Japanese shares rose a 10th day as the yen touched its lowest against the dollar since 2002 amid signs the Federal Reserve is preparing to raise interest rates.
Mizuho Financial Group Inc. gained 5.9 percent, the most in two years. Sumitomo Osaka Cement Co. climbed 4.9 percent after JPMorgan Chase & Co. upgraded the stock. Honda Motor Co. added 1.7 percent as the weaker yen boosted exporters.
The Nikkei 225 rose 0.4 percent to 20,551.46 at the close in Tokyo, extending a 15-year high. The Topix index added 0.7 percent to 1,672.76, with about as many shares rising as falling. The yen touched 124.30 before paring losses to 123.62, taking its five-day decline to 2.1 percent.
“A 10-day rally for the Nikkei hasn’t been seen for over 27 years,” Gavin Parry, managing director of Parry International Trading Ltd., said in Hong Kong. “The yen down through 124 per dollar on the Fed rate theme is continuing to spur interest in exporters.”
Central bank Chair Janet Yellen helped drive the yen down, saying last week she expects to raise U.S. borrowing costs this year if the economy meets her forecasts. Bank of Japan Governor Haruhiko Kuroda repeated this week that he’ll adjust monetary policy if needed to meet his inflation target.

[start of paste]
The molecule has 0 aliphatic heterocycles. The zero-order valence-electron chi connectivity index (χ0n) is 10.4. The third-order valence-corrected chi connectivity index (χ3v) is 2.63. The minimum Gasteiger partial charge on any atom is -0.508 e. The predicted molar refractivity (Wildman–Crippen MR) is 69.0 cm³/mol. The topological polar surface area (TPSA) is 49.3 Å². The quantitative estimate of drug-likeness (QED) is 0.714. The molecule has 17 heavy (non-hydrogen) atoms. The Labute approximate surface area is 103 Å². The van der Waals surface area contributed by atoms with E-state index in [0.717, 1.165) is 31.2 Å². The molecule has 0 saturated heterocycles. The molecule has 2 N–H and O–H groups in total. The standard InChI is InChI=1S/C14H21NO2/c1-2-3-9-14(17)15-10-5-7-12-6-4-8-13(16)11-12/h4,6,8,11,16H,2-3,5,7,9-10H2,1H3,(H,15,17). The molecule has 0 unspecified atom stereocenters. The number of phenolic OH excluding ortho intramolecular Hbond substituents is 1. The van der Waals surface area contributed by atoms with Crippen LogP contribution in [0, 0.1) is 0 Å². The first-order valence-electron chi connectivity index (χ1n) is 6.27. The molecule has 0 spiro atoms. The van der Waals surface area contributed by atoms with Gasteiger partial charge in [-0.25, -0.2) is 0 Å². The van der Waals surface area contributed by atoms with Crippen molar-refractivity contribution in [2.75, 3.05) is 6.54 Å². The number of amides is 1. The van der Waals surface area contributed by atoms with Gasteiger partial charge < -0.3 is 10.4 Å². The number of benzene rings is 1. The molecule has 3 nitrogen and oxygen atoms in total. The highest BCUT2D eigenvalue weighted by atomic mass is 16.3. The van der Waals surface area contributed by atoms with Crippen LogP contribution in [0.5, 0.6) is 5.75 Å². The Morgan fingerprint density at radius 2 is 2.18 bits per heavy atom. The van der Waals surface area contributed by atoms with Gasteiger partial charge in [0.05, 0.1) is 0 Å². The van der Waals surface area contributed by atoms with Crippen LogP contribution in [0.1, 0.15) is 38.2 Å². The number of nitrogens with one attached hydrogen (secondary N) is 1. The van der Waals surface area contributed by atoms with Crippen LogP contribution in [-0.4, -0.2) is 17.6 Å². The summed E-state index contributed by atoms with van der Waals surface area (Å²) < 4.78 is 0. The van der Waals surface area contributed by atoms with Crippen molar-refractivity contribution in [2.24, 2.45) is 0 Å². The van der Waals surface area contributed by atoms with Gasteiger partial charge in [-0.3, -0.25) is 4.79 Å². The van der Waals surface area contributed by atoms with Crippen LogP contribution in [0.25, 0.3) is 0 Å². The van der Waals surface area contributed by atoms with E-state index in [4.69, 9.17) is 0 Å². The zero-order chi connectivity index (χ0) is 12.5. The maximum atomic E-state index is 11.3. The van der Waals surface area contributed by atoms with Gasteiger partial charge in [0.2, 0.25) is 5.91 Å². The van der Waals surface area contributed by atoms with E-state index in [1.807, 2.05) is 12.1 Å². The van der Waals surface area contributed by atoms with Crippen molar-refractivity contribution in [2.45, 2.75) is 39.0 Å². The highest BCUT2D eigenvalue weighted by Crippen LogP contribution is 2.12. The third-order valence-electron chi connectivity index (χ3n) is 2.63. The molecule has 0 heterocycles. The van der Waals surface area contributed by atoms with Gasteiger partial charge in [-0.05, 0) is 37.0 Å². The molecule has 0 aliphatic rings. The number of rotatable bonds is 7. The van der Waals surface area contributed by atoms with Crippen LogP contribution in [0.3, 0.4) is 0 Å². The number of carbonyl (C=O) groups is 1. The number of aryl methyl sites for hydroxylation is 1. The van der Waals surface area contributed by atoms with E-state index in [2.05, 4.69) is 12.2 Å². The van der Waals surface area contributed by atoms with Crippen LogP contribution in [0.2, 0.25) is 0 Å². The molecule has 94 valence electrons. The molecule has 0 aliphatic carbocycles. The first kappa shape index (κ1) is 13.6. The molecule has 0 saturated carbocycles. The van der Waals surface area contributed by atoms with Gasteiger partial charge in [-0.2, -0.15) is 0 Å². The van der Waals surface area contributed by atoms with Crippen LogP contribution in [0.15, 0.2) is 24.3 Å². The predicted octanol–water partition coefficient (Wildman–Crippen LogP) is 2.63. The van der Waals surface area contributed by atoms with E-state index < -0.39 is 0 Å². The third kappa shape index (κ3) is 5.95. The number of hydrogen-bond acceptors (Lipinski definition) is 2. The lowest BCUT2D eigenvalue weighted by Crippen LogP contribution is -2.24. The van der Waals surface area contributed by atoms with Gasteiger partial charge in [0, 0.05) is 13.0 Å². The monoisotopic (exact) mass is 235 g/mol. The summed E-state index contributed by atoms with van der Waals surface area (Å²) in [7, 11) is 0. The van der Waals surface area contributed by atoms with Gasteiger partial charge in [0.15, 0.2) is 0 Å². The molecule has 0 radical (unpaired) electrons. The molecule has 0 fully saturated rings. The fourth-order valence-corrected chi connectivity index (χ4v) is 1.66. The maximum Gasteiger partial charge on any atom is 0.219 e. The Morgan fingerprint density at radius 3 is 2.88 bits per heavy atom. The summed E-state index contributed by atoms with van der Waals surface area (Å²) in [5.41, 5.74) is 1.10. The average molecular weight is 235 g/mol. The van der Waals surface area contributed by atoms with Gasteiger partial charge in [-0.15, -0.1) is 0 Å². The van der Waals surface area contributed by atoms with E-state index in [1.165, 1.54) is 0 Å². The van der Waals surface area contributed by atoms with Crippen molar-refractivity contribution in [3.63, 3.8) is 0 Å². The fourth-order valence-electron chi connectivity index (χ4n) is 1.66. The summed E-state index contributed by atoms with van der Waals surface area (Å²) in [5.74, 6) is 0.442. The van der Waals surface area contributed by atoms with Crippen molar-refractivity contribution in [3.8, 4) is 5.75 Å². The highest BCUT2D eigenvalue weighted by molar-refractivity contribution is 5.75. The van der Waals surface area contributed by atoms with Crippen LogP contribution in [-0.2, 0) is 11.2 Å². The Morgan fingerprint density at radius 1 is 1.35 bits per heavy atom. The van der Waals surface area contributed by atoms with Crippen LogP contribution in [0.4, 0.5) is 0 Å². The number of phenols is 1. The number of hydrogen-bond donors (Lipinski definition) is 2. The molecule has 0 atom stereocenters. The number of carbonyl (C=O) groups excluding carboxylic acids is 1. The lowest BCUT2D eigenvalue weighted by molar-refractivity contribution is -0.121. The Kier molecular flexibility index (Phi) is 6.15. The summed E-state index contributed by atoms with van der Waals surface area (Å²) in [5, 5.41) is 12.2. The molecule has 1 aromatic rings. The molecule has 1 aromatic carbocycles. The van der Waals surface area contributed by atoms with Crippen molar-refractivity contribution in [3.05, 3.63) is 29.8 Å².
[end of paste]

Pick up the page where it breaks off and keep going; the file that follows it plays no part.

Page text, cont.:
U.S. stock futures fell 0.1 percent after equities rebounded on Wednesday as the Nasdaq Composite Index topped its record and the Standard & Poor’s 500 Index gained 0.9 percent.
Honda, a carmaker that gets more than 80 percent of its sales abroad, gained 1.7 percent. Toyota Motor Corp. added 1.7 percent. Nissan Motor Co., which relies on North America for 45 percent of its sales, climbed 1.4 percent.
Mizuho gained 5.9 percent for the second-biggest advance on the Nikkei 225. There is speculation the government will urge an unwinding of cross-shareholdings in its June growth strategy, which would have a positive impact on Mizuho, SMBC Nikko Securities Inc. analyst Shinichio Nakamura said.
Sumitomo Osaka Cement gained 4.9 percent for its highest close since 2007 after JPMorgan boosted the stock to neutral from underweight.
European stocks halted a three-day drop after Greece said it had started crafting an accord with creditors to solve its debt crisis. The European Commission said a deal is not imminent and much work remains to be done. Time is running out for the nation to receive funding ahead of almost 1.6 billion euros ($1.74 billion) in International Monetary Fund payments scheduled for next month.
Developments in Greece are “creating risk-on sentiment,” said Mitsushige Akino, executive officer at Ichiyoshi Asset Management Co. in Tokyo, said by phone. “It’s likely that the yen will continue to slowly weaken and we’ll have a global risk-on mode. Stocks won’t rise too quickly but they’ll have a steady climb.”